The field tour also included a look at the rootstock plots of Peter Cousins, USDA-ARS grape rootstock breeder and geneticist stationed at Geneva, N.Y.

Cousins established the trials at KAC to evaluate improved rootstocks in 2005 with cooperation from UC and other USDA scientists.

“Root-knot nematodes infest as much as 65 percent of California’s vineyard acreage with statewide losses up to 20 percent of production,” he said.

He went on to say use of today’s nematode-resistant rootstocks, such as Harmony and Freedom, apparently selects for aggressive, resistance-breaking nematode populations. At the same time, nematode management options with chemicals are decreasing with the phase-out of methyl bromide and the stricter regulations of other fumigants. What’s more, fumigants, while effective at the beginning of a new vineyard’s life, decline afterward. That is why improved rootstocks to offer protection over the lifespan of the vineyard are needed.

The process begins with making controlled crosses between parents to seedlings having superior nematode resistance and horticultural characteristics, Cousin explained, adding that the KAC site is ideal for growing rootstocks.

“In order to determine the propagation ability of nematode-resistant rootstock selections, we test cuttings for their ability to produce shoots, roots, and callus from dormant hardwood sections.”

After testing for nematode resistance and propagation, the best selections are grafted and planted for evaluation and comparison with Freedom.

Cousins has tapped various sources, including wild grape species that are native to the Eastern or Southern U.S., along with some from Mexico, that can stand up to root-knot nematodes. These include Vitis mustangensis, V. cordifolia, V. rotundifolia, and others.

The program is constantly releasing finalist selections for virus testing, eliminating others, and accepting new entries. A group of nine finalists planted in 2005 is scheduled to advance to virus testing at Foundation Plant Services this year, and a group of new candidates have been selected for planting.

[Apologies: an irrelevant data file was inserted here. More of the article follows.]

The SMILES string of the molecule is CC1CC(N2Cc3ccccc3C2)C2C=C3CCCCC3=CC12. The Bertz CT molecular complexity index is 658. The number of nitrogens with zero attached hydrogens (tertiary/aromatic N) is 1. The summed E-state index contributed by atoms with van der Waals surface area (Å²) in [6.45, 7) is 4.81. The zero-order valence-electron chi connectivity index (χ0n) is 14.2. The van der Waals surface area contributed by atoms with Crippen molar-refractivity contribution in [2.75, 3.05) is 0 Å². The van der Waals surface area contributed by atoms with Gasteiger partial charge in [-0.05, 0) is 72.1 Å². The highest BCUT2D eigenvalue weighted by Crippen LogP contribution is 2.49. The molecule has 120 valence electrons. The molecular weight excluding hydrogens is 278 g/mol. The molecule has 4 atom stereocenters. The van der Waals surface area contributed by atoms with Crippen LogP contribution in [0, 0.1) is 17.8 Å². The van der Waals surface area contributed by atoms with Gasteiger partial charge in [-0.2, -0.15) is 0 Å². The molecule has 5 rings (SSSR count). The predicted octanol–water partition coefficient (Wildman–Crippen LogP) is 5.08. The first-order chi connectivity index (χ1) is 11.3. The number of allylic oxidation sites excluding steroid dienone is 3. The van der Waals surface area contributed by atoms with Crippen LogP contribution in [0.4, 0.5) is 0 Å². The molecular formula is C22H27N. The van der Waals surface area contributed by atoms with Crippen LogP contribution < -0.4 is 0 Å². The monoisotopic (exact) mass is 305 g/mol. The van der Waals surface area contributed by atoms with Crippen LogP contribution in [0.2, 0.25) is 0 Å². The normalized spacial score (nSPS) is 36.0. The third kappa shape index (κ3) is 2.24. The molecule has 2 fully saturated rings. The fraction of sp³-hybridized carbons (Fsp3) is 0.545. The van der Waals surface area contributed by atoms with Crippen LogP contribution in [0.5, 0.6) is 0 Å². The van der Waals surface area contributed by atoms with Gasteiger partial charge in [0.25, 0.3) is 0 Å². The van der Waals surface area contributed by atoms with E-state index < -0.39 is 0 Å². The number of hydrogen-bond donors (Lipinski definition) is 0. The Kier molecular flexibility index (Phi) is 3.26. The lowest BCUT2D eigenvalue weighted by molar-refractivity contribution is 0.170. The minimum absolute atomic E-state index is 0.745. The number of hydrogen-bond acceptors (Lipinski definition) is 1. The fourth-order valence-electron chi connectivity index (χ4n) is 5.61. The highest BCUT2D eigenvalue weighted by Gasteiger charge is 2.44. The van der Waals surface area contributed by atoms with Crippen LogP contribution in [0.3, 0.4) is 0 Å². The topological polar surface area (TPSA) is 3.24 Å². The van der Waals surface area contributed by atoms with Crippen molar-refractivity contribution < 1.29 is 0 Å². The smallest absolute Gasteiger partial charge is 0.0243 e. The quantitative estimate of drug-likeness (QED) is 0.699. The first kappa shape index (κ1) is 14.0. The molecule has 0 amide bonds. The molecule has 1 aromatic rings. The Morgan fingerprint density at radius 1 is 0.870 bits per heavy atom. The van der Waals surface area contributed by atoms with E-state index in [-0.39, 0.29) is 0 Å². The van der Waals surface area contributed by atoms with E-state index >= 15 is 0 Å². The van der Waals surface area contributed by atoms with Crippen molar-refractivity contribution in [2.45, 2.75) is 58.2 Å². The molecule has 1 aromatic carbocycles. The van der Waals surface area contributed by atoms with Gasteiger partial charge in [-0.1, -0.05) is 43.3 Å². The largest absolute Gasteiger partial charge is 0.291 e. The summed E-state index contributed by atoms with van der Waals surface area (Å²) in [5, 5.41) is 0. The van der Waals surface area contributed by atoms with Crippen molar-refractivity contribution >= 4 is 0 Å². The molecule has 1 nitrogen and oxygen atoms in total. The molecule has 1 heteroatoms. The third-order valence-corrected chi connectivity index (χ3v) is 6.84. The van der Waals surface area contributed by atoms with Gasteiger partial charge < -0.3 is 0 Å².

Beyond resistance to the nematodes, Cousins is selecting from candidates that have resistance to phylloxera and are adapted to abiotic stress, soil conditions, and management practices.

The event also included a visit to the irrigation project headed by Andrew J. McElrone, USDA-ARS plant physiologist at Davis. Situated in a vineyard of 20-year-old Thompson Seedless, the project features a weighing lysimeter installed in 1987 with support from a group of industry organizations.

In describing the equipment’s function, one of the collaborators, Larry Williams, UC irrigation specialist at KAC, said it measures water use of a grape vine that is not stressed for water. It is employed with an arbor system to simulate water use of dried-on-the-vine raisins or table grapes.

The lysimeter produces water crop coefficients to validate McElrone’s measurements with thermocouple needles to monitor sap flow through the vines for comparison with California Irrigation Management Information System data. Other similar sites are at Davis and Oakville.

“These sensors show excellent potential to measure site-specific crop coefficients and incorporation into real-time irrigation management,” said McElrone.

TAGS: Grapes